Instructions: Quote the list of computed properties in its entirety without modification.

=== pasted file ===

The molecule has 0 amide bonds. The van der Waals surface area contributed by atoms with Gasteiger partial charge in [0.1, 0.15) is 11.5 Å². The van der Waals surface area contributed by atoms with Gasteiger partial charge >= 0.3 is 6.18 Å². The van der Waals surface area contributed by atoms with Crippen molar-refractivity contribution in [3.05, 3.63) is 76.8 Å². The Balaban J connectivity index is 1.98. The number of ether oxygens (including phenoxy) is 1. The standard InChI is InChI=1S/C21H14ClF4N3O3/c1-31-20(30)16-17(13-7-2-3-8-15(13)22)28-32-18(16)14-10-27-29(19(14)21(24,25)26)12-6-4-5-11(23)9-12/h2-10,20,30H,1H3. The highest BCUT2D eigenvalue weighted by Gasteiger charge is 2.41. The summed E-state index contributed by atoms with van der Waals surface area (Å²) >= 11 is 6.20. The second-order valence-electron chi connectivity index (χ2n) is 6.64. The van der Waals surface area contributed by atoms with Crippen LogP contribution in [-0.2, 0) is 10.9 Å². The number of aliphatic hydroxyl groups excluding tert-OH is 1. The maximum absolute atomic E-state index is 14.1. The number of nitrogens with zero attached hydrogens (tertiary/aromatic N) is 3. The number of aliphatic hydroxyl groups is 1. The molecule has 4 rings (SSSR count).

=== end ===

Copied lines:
The molecule has 0 amide bonds. The van der Waals surface area contributed by atoms with Gasteiger partial charge in [0.1, 0.15) is 11.5 Å². The van der Waals surface area contributed by atoms with Gasteiger partial charge >= 0.3 is 6.18 Å². The van der Waals surface area contributed by atoms with Crippen molar-refractivity contribution in [3.05, 3.63) is 76.8 Å². The Balaban J connectivity index is 1.98. The number of ether oxygens (including phenoxy) is 1. The standard InChI is InChI=1S/C21H14ClF4N3O3/c1-31-20(30)16-17(13-7-2-3-8-15(13)22)28-32-18(16)14-10-27-29(19(14)21(24,25)26)12-6-4-5-11(23)9-12/h2-10,20,30H,1H3. The highest BCUT2D eigenvalue weighted by Gasteiger charge is 2.41. The summed E-state index contributed by atoms with van der Waals surface area (Å²) >= 11 is 6.20. The second-order valence-electron chi connectivity index (χ2n) is 6.64. The van der Waals surface area contributed by atoms with Crippen LogP contribution in [-0.2, 0) is 10.9 Å². The number of aliphatic hydroxyl groups excluding tert-OH is 1. The maximum absolute atomic E-state index is 14.1. The number of nitrogens with zero attached hydrogens (tertiary/aromatic N) is 3. The number of aliphatic hydroxyl groups is 1. The molecule has 4 rings (SSSR count).